We don’t have enough assets to need a will. People of modest means need a will, sometimes even more than people with significant wealth. You have assets worth protecting if you own a home, a retirement account, and a bank account. Without a will, those assets will pass according to the laws of your state. Remember, wealth is relative. Regardless of the value of your estate, preserving assets is the goal.

It’s expensive. Not having a will is far more costly. Without a will, administering your estate can cost more and is more closely supervised by the courts than if you had a will. An administrator’s powers are much more limited when there is no will than the powers of an executor under a will. The court will likely require an estate administrator to post a surety bond to protect the estate heirs. A bond can cost thousands of dollars per year until the estate is settled. When there is a will, the settlement of an estate is easier. If there is no will, a court proceeding known as an Accounting is required.

I don’t have time. Having a will made is something you make time for, just as you make time to see family and enjoy your favorite streaming shows.

Creating a comprehensive estate plan, including a Power of Attorney, Health Care Proxy, HIPAA Release Form, and a Living Will, helps your loved ones avoid arguing about your wishes if a serious medical emergency occurs. It will also save the time and cost of your loved ones from going to court to be named your guardian to act in your best interest. Your healthcare providers can decide based on your expressed wishes, but only if you have completed the proper healthcare documents. Otherwise, your adult children or healthcare providers will determine your end-of-life care; and it may not be the decision you want.

It’s too overwhelming. An estate planning attorney will walk you through the information you need to gather and help guide you and your loved ones through the process. They’ll tell you what you need and why. You have only to follow their instructions.

I have so many questions. We have answers. We are highly experienced estate planning attorneys and have worked with people like you to help them put their wishes into their estate plans and prepare for the future.

Football’s Hall of Fame and Estate Law Changes Both Moving to the End Zone

The Pro Football Hall of Fame recently announced the finalists for the Class of 2022, and it occurred to me that estate law legislation is a lot like the Pro Football HOF. The list is announced, some fall by the wayside, but eventually, fifteen names make it and the number of bronze statues in Canton, Ohio increase.

Federal lawmakers work in the same way. We have a long history of laws being delayed, revised, failing to get passed on the first and even the second go-round. For example, the carry-over basis laws put into place in 1976 were repealed, then added back. The child-care credit took four times to make it into law.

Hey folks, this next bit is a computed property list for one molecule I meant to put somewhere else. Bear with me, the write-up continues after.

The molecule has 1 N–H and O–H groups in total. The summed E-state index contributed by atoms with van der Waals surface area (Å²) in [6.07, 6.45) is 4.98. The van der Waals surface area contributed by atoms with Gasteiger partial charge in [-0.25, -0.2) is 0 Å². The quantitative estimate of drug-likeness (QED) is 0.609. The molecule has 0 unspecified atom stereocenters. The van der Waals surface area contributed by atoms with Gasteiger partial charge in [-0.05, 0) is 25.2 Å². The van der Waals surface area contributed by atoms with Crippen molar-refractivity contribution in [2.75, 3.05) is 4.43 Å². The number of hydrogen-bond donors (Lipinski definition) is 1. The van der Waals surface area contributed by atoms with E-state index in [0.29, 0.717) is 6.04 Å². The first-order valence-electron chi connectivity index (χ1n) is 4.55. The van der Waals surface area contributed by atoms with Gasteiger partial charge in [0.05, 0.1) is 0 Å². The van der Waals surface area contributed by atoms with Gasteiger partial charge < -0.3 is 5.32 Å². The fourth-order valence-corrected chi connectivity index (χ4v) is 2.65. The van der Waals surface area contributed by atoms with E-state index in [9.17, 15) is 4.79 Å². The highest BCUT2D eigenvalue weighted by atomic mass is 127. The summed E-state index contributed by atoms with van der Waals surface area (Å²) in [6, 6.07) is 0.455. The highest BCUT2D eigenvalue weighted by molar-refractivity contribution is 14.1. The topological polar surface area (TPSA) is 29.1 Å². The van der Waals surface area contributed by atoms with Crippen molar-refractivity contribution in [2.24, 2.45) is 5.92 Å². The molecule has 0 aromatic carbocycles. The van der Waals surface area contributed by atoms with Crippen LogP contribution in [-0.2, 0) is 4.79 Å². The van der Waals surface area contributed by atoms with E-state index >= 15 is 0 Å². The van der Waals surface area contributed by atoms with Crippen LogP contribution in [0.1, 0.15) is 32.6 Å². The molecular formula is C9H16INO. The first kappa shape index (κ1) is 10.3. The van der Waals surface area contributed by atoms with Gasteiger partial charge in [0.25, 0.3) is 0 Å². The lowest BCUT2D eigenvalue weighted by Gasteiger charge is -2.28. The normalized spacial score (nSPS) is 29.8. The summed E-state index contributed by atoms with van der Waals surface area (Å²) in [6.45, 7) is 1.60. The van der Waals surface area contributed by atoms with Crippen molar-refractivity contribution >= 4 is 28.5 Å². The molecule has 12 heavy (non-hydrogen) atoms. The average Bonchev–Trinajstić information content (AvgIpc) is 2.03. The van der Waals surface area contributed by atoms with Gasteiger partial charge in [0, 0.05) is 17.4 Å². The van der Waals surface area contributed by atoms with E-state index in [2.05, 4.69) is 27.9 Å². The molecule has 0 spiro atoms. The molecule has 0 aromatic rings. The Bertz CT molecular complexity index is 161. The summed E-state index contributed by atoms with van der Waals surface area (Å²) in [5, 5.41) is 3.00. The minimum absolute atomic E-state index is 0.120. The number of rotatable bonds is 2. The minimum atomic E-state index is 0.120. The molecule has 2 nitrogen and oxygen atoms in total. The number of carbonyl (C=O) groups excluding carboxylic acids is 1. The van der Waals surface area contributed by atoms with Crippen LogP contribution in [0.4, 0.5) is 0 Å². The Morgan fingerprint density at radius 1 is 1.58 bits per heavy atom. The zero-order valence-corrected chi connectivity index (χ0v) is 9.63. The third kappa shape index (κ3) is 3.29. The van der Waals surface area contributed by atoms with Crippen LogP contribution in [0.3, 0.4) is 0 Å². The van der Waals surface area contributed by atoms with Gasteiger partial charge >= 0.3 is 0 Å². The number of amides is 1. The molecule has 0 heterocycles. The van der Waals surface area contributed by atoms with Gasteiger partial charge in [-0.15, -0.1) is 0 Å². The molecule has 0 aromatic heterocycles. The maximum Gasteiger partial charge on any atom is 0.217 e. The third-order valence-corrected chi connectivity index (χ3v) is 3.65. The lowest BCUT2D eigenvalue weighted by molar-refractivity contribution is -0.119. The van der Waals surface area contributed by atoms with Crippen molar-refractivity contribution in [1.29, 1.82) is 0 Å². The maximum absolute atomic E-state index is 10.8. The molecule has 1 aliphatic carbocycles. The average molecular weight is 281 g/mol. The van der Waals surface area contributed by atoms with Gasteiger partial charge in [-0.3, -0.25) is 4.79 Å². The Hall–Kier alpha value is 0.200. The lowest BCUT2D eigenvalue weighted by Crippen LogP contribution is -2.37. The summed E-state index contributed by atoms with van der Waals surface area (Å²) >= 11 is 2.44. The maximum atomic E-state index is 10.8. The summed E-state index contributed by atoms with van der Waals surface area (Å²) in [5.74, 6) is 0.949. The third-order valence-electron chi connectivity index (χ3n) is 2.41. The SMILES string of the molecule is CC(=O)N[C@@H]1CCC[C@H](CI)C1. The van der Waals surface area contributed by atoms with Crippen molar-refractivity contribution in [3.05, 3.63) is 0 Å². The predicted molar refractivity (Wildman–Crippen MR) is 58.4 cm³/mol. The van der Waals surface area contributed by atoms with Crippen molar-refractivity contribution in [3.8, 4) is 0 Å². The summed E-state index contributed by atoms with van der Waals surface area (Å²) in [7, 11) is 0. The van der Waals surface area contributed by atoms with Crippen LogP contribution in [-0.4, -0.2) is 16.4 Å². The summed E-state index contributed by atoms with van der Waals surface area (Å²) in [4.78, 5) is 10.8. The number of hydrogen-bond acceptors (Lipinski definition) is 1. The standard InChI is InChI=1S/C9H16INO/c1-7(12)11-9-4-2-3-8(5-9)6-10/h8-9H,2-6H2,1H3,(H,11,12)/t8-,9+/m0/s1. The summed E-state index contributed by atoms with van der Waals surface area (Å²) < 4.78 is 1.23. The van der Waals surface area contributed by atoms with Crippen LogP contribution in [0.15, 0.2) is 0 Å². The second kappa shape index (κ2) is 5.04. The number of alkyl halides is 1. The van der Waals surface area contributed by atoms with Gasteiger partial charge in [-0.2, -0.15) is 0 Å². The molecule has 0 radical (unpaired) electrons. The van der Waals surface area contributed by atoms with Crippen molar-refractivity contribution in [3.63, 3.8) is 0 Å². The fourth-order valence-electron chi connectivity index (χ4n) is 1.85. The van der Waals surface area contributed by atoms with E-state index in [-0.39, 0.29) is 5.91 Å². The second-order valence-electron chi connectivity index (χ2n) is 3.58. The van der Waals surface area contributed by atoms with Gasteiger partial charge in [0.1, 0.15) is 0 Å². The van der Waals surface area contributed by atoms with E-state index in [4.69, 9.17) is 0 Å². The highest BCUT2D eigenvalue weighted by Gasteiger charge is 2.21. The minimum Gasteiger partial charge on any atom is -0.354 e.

Just because the changes regarding the carry-over basis and other laws that will impact estate and tax planning didn’t make it through in 2021, don’t count them out just yet.

I’m advising clients to act now, because when these laws do eventually pass (and I believe many of them will), it will be too late to take advantage of the current laws.

That includes the mega-Roth IRA, which was created as a means of encouraging regular Americans to save for retirement and bloomed into a way for wealthy Americans to tuck away millions, or billions, in accounts with no requirements for withdrawals and no taxes due on withdrawals (taxes are paid when the money is contributed to the account).

We were concerned in December 2020 that Congress would enact retroactive changes, which may happen for taxes, but not for estate and gift taxes, which are rarely retroactive. Logistics make it near impossible. When the law changes regarding estate and gift taxes, the IRS has to get forms and tables to millions of practitioners. Even when everything is online, it does not happen fast enough. Taxpayers and executors would run into countless complexities, like filing a final tax return within in the nine-month period allotted and then having to file an amended return—possibly more than once.

If you really want something to worry about, some legislation contains the phrase “effective on enactment,” which means the minute President Biden’s pen is lifted, the law is in effect and must be complied with. But estate planning matters are pretty complex, and lawmakers know it takes time to prepare for changes.

Greek philosopher Heraclitus said change is the only constant in life. This applies to Congress as well.

Proposed Legislation “For the 99.5% Act” Takes Direct Aim at Estate Taxes

Last week, Senator Bernie Sanders (I, VT) and Senator Shelton Whitehouse (D, RI) introduced the “For the 99.5% Act,” which includes a reduction in the estate tax exemption to $3.5 million per individual and $7 million per couple.  Sanders also introduced a bill to raise the corporate tax to 35% and reduce a corporation’s ability to shelter offshore profits.

We have known for a while there will be changes coming to estate and corporate taxes. Many estate planning attorneys expect this act to become a foundation for the estate, gift, and GST provisions of the 2021 tax bill President Biden presented during his campaign. We do not know which changes Congress will pass, but we know that changes in whatever bill eventually passes will require estate plans to be adjusted.